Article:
Apple Red-Faced After Prototype iPhone Left in Bar. Again.

By Will Godfrey 09/02/11

Two "priceless" unreleased iPhones have recently been lost by boozed-up Apple employees.

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To lose one prototype iPhone may be regarded as a misfortune. To lose two looks like carelessness. Especially when both bouts of "carelessness" take place in drinking establishments. According to a CNET report, an Apple employee left a classified, unreleased iPhone at a Mexican tequila lounge called Cava22, in the Mission district of San Francisco back in July. The guilty geek, whose desperation can well be imagined, apparently put in multiple calls to the bar's owner Jose Valle about a lost iPhone—but to no avail. "I guess I have to make my drinks a little less strong," remarked Valle. After the culprit came clean to his company, Apple representatives told police that the unidentified phone—which may be a version of the iPhone 5, rumored to be due for release very soon—is "priceless." Then they electronically traced the missing device to a house in nearby Bernal Heights. But when they paid a visit to its male occupant with the cops in tow, a search revealed nothing. Changing tack, the Apple reps reportedly offered the suspect hard cash for the phone's return, with no questions asked. But they were too late—it's believed the device may already have been sold on Craigslist for just $200. It's a familiar feeling for the technology giant. The same thing happened last year, when another Apple employee, computer engineer Robert Gray Powell abandoned a then-unreleased iPhone 4 in a German beer garden in Redwood City, California, after celebrating his birthday. Gadget blog Gizmodo paid $5000 for the prized prototype to two lucky finders—whose luck ran out when charges were filed against them last month. It's likely that a stern text or two will have been sent to hard-partying Apple staff following the latest booze-related blunder.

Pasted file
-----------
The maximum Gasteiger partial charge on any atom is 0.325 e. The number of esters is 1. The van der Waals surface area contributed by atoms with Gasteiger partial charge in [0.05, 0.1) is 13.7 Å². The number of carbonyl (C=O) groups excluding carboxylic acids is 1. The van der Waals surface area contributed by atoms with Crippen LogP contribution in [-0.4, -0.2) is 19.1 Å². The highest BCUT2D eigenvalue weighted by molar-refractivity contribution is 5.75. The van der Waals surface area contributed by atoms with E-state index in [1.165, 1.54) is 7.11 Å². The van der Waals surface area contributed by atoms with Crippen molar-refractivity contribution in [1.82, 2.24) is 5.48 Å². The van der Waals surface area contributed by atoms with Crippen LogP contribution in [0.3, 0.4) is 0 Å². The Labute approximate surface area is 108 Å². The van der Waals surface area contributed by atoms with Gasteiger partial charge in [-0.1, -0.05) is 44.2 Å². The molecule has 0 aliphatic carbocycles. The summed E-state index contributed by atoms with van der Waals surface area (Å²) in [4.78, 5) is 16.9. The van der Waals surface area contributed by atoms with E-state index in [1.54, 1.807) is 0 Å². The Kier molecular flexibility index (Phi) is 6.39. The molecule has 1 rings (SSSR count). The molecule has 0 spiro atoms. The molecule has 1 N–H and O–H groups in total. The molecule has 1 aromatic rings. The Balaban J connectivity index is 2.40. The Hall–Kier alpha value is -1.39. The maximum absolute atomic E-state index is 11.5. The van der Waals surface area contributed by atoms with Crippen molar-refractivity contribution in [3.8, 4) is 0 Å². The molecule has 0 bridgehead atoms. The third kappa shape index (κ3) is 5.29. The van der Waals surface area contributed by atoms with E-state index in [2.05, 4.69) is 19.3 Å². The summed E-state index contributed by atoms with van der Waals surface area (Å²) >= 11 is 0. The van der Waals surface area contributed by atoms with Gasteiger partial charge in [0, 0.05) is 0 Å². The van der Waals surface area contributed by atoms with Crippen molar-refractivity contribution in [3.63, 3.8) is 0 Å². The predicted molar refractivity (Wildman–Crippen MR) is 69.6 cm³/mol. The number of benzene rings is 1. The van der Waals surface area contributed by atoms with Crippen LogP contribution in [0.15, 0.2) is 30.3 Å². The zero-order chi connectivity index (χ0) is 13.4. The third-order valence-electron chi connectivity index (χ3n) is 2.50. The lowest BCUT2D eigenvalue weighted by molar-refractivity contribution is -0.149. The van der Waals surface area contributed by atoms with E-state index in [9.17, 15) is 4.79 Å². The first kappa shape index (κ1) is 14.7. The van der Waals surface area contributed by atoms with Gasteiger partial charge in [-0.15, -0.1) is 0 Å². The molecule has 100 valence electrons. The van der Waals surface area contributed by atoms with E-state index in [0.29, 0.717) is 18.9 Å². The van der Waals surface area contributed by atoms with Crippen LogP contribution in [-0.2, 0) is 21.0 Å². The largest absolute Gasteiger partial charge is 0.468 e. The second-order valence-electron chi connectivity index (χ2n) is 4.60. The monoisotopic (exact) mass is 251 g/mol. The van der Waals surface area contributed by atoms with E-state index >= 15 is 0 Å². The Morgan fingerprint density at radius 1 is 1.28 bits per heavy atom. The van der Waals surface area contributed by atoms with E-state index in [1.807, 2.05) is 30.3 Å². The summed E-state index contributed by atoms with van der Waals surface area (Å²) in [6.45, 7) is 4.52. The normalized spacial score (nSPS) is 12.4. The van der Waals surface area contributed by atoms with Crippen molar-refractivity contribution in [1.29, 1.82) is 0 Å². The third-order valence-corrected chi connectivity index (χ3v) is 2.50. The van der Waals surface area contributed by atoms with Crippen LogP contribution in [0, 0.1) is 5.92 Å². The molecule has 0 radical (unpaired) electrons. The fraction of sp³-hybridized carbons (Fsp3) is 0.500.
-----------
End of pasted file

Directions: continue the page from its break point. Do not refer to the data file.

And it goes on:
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Will Godfrey is the former editor-in-chief of TheFix. He was also the founding editor-in-chief of, and previously co-founded a magazine for prisoners in London. His work has appeared in Salon, Pacific Standard, AlterNet and The Nation among others. He is currently the Executive Director at FILTER. You can find Will on Linkedin and Twitter.